Owners, Big Sky Anglers
Special Guests and Events Schedule
We hope to add a couple more events in the coming week, so please check back in!
Saturday, June 27th
On Instagram @bigskyanglers
If you haven’t started following us on Instagram, now might be the right time to do it. We will be live on Instagram throughout the day, with IG Live videos, Q&A, special guests, fly tying, giveaways, sales, and more.
2 PM Mountain Time – Jonathan and Steve will be chatting live with Benjamin Beale of El Encuentro Fly Fishing. Watch for the IG Live announcement in your Stories via @bigskyanglers and @elencuentroflyfishing
4 PM Mountain Time – Justin chats live with the Patagonia Nomads, direct from San Martin de Los Andes, Argentina. Watch for the IG Live announcement in your Stories via @bigskyanglers and @patagonianomads.arg
6 PM Mountain Time – Justin chats live with our good mate and Kiwi fishing guide Ronan Creane, direct from the South Island of New Zealand. Watch for the IG Live announcement in your Stories via @bigskyanglers and @ronan_creane
8 PM Mountain Time – BSA’s Matt Klara on the tying bench sharing a few tips and tricks for tying some of his favorite stillwater and Trout Spey patterns. Watch for the IG Live announcement in your Stories via @bigskyanglers
West Yellowstone is one of those unique places in the world which offers dry fly fishing for nearly seven months of the year. Most of us in the shop prefer to fish dries whenever possible in our daily lives as anglers to our fishing programs as guides. From the Henry’s Fork to the Madison, to the Northeast Corner to the Firehole River, we do our best to fish it dry. The flies in this package represent some of the fishiest patterns in the shop; it’s a smattering of caddis and mayflies and includes four of Joe Moore’s original fly patterns.
The contents of the package is below.
1 x BSA Small Heavy Duty Waterproof Fly Box – FREE!
12 Days of Christmas – Day Two – The Orvis Retro BSA Trucker Hat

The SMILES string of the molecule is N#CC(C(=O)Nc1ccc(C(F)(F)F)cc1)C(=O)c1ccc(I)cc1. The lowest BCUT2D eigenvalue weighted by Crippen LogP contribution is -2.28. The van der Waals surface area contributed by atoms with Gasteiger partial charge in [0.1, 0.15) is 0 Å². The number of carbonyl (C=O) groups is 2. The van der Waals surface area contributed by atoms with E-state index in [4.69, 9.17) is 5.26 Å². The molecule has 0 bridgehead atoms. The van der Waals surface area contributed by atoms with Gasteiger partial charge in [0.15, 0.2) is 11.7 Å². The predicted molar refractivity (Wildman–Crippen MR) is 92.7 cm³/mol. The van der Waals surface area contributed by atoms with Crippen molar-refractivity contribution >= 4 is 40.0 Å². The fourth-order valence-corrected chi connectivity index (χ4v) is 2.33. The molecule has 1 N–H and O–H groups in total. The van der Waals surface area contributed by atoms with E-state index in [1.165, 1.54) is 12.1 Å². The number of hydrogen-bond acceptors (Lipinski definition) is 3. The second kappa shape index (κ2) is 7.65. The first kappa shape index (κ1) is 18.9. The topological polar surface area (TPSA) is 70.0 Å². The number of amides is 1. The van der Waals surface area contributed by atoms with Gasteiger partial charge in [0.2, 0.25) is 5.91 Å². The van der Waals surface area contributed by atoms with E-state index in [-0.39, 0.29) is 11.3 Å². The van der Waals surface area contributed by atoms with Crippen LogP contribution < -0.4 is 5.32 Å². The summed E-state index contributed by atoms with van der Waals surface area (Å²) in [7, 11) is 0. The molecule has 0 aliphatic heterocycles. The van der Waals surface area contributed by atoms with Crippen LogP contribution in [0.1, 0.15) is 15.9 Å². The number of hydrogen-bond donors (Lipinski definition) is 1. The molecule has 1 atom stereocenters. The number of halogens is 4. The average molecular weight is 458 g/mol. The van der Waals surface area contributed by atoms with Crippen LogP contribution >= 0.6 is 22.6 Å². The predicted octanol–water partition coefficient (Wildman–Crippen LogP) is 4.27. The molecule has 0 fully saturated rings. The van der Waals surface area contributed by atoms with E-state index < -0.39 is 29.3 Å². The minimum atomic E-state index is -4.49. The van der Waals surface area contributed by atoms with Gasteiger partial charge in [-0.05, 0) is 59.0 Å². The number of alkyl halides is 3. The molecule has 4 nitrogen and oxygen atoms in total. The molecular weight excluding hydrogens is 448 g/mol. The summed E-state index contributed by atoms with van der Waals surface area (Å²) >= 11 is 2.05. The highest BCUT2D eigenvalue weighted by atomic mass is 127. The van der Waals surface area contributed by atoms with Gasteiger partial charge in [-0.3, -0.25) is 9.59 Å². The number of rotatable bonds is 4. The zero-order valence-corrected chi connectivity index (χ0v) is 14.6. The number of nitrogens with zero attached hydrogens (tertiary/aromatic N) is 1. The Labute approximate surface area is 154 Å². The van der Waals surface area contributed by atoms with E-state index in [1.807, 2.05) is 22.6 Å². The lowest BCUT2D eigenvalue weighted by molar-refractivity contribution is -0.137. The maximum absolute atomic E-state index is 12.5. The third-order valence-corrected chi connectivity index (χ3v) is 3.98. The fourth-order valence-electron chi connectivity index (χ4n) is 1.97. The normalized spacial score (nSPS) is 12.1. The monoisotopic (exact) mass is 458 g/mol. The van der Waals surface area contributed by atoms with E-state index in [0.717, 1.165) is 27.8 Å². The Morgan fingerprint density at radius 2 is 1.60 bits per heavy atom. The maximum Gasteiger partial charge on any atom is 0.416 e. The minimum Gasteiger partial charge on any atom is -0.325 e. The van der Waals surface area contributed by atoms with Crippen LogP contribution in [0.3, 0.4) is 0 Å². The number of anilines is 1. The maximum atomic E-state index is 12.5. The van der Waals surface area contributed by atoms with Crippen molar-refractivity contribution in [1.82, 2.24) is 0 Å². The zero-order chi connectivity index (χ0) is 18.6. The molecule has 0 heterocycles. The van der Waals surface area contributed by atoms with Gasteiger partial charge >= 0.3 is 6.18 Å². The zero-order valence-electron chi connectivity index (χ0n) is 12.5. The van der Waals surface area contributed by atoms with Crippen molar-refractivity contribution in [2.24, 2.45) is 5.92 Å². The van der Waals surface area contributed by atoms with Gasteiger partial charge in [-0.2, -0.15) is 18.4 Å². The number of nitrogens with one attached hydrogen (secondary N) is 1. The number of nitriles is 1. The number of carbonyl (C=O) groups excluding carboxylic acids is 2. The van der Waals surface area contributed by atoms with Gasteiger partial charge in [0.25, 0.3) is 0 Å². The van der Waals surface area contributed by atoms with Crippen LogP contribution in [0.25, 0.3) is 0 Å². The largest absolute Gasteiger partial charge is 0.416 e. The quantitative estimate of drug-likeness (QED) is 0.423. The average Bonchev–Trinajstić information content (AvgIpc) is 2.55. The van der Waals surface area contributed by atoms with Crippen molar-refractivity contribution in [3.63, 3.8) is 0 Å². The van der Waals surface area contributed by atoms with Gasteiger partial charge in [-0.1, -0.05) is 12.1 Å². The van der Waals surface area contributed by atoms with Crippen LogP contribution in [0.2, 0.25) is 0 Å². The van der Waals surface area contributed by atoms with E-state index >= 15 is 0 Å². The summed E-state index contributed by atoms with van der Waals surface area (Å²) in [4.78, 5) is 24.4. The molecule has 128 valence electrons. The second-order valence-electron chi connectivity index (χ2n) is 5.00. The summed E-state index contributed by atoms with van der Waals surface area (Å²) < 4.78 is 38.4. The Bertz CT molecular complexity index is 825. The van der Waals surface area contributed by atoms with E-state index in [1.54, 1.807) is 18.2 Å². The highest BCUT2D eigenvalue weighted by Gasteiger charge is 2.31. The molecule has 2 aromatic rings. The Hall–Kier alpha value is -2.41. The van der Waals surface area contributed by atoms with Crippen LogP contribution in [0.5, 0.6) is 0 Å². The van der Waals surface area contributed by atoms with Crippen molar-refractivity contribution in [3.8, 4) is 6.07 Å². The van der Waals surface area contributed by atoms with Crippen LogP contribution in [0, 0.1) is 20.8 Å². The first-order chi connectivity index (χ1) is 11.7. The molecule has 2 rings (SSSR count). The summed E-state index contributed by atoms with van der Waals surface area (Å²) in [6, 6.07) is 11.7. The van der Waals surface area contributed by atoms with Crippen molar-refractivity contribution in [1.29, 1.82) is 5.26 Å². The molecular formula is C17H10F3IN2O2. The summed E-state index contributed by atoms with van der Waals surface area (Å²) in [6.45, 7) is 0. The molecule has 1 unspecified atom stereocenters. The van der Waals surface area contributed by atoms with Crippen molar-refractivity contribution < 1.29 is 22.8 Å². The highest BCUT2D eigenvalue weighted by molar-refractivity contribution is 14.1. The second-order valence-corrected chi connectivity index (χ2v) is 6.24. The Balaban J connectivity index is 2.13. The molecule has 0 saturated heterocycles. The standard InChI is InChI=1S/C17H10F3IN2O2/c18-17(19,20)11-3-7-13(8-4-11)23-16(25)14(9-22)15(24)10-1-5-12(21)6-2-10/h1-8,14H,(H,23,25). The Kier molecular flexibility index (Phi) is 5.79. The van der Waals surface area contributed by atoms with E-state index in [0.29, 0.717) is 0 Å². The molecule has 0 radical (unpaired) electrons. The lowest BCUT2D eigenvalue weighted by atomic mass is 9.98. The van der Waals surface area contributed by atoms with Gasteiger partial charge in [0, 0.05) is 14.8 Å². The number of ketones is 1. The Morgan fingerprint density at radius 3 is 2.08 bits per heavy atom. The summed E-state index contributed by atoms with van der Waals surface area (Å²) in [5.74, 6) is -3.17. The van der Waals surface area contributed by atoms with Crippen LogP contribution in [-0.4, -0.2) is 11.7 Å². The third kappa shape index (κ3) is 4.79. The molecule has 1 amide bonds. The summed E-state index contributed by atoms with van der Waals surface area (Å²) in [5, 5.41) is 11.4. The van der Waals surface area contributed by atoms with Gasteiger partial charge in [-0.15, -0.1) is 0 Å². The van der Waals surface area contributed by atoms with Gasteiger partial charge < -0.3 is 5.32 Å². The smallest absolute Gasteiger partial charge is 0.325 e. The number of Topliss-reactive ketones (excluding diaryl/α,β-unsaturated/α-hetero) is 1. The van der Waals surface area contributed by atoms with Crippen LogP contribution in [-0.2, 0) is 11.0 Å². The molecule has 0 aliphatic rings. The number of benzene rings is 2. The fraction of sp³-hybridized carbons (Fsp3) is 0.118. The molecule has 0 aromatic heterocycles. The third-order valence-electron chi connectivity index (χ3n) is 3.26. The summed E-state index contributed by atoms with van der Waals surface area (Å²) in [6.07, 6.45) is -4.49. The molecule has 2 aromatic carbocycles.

Years ago back in Illinois, when I was just a wee lad, I was given a duck brown camo hat by my father Tom. In those days, duck brown camo was the only camo for waterfowl hunting. Wetlands camo wasn’t even thought of yet and each member of Tom’s duck hunting crew at Toe Head Slough wore duck brown head to toe. Each Christmas, I would flip through the Cabela’s catalog and order a new piece, sometimes it was overalls or a button down hunting shirt. As time when by this pattern pretty much disappeared as new innovations came upon the scene and other companies started making various waterfowl patterns. Several years ago Drake Waterfowl Systems brought the duck brown camo pattern back to life and then Orvis jumped in and helped revived it as well. Much to Molly’s despair, there isn’t a day that goes by that I’m not rocking the Orvis Retro Trucker hat. She has however, convinced me to pick a new one off the shelves at the fly shop more than just once a year. Check it out in the online fly shop.
I will never forget the first time my Dad took me fly fishing. As far back as I can remember, fishing has been a major part of my life. It’s an experience my Dad and I still share together today. But that day was significant to me; more than most fishing trips. I was ten years old. As a very young boy I was always fascinated with watching my Dad cast his fly rod to a rising trout. He held off on teaching me to cast a fly rod until that summer to ensure that I was not only physically able to cast the rod but that I also had some semblance of patience. After weeks of “10 o’clock to 2 o’clock” and “you’re going too far forward/back”, it was finally time to chase trout on the river with a fly!
The time I spent in western Montana as a child is filled with fond memories. The valley and the mountains that surrounded our quaint little town was a seemingly endless playground for my two brothers and me. I was spoiled by sunsets, scenery, mountains, and countless other things. The first day I went fly fishing embodied all these things.
It was a warm evening in August and Dad pointed out the bugshovering over the stream in thick clouds. Grasshoppers leaped from all sides as we wandered towards the bank. From what I recall, almost every cast result in an eat from an eager trout. The rod pulsed in my hands as the fish shook their heads, and my smile grew larger by the minute. From that day on, I knew I loved fly fishing. I sat in bed that night filled with joy after a successful outing on the water. It felt different than my normal fishing excursions and I knew fly fishing was special. Fourteen years later, memories of that day stick with me as if it happened yesterday.